Freddie underwent a homograph conduit replacement on October 20, 2008, again under the expert care of Dr Spray at CHOP.  Due to the amazing network of physicians and all staff aat CHOP, we have been blessed that Freddie has had no restrictions of any kind, and in addition to a great scholastic experience to date, he has been able to play recreational soccer, flag football, baseball and basketball.

 

Just recently, Freddie had his 3rd open heart surgery to replace his homograph conduit on February 6, 2018. He did develop a pneumothorax postoperatively and needed a chest tube placed at bed side. Amazingly, he was discharged 74 hours after surgery.

On 10/26/2015 our 3rd child, Nicholas was born also with Tetralogy of Fallot that was diagnosed at a 22 week fetal echocardiogram. Nicholas was born in the SDU at CHOP and became symptomatic of heart failure at 2 weeks of life.  Nicholas was also admitted to Johns Hopkins for failure to thrive. We gave Nicholas fortified breast milk thru the bottle.  He had his full repair at 6 weeks old at CHOP by Dr Spray. He is currently undergoing speech therapy for speech delay.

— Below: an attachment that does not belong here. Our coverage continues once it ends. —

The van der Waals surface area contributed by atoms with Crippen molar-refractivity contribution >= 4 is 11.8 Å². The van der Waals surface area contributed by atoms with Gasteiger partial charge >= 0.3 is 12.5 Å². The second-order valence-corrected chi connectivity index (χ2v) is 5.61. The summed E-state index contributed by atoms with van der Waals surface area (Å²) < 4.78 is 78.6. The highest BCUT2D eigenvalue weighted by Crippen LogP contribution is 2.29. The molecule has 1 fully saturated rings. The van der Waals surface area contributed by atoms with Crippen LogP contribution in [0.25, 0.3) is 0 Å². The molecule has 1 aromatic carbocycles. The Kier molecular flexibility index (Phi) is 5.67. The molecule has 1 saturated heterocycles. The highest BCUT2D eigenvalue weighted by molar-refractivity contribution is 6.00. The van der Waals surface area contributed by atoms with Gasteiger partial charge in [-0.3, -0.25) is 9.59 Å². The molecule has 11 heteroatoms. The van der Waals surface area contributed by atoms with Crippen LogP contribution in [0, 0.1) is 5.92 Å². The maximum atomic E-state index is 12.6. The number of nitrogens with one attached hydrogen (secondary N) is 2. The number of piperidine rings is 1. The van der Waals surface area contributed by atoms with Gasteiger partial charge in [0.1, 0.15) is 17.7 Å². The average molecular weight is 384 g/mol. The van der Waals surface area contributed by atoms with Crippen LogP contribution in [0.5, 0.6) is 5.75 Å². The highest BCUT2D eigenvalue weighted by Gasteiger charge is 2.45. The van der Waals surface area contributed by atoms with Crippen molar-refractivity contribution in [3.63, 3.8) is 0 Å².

The House of Representatives is officially #CHDWise – IT PASSED!

Shortly after it’s initial passing into law in 2010, the Pediatric Congenital Heart Association began hosting the Congenital Heart Legislative Conference – in partnership with the Children’s Heart Foundation and The Adult Congenital Heart Association – in efforts to ensure the Congenital Heart Futures Act is renewed in order to meet the needs of the changing CHD community.

In June 2017, the House Committee of Energy and Commerce held a markup on the Congenital Heart Futures Reauthorization Act (CHFRA), H.R. 1222.

Today all that work has paid off and the Congenital Heart Reauthorization Act is one step closer to being put back into law. With a vote of 394 to 7 H.R. Bill 1222 was passed by the House!

This exciting news is a result of hard work, dedication, and brave voices like yours, but our work is not done!  The Congenital Heart Futures Act needs to next make it through the Senate.  Tomorrow when we meet with our Senators we will encourage them to follow the House’s lead.

You can help from home!